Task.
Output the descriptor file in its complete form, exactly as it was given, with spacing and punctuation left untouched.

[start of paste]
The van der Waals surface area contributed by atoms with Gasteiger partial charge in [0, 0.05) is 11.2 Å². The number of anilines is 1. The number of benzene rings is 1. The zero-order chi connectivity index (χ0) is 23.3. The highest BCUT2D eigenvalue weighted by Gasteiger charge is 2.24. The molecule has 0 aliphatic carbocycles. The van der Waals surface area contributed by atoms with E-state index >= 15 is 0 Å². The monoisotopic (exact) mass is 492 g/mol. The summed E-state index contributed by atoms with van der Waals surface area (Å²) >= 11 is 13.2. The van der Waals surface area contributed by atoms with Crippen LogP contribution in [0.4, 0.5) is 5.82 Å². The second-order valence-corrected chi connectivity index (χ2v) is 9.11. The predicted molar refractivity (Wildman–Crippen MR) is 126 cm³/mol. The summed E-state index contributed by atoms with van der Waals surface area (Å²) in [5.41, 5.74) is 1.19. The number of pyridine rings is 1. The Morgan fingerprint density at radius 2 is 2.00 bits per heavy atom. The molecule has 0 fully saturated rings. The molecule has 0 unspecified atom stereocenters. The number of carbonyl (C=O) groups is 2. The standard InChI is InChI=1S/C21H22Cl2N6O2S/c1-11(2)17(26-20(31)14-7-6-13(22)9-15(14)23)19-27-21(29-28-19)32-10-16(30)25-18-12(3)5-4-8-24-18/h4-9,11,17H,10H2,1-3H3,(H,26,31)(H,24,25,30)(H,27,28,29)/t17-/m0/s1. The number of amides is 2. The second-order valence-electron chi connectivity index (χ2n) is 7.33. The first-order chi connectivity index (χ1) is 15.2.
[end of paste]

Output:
The van der Waals surface area contributed by atoms with Gasteiger partial charge in [0, 0.05) is 11.2 Å². The number of anilines is 1. The number of benzene rings is 1. The zero-order chi connectivity index (χ0) is 23.3. The highest BCUT2D eigenvalue weighted by Gasteiger charge is 2.24. The molecule has 0 aliphatic carbocycles. The van der Waals surface area contributed by atoms with E-state index >= 15 is 0 Å². The monoisotopic (exact) mass is 492 g/mol. The summed E-state index contributed by atoms with van der Waals surface area (Å²) >= 11 is 13.2. The van der Waals surface area contributed by atoms with Crippen LogP contribution in [0.4, 0.5) is 5.82 Å². The second-order valence-corrected chi connectivity index (χ2v) is 9.11. The predicted molar refractivity (Wildman–Crippen MR) is 126 cm³/mol. The summed E-state index contributed by atoms with van der Waals surface area (Å²) in [5.41, 5.74) is 1.19. The number of pyridine rings is 1. The Morgan fingerprint density at radius 2 is 2.00 bits per heavy atom. The molecule has 0 fully saturated rings. The molecule has 0 unspecified atom stereocenters. The number of carbonyl (C=O) groups is 2. The standard InChI is InChI=1S/C21H22Cl2N6O2S/c1-11(2)17(26-20(31)14-7-6-13(22)9-15(14)23)19-27-21(29-28-19)32-10-16(30)25-18-12(3)5-4-8-24-18/h4-9,11,17H,10H2,1-3H3,(H,26,31)(H,24,25,30)(H,27,28,29)/t17-/m0/s1. The number of amides is 2. The second-order valence-electron chi connectivity index (χ2n) is 7.33. The first-order chi connectivity index (χ1) is 15.2.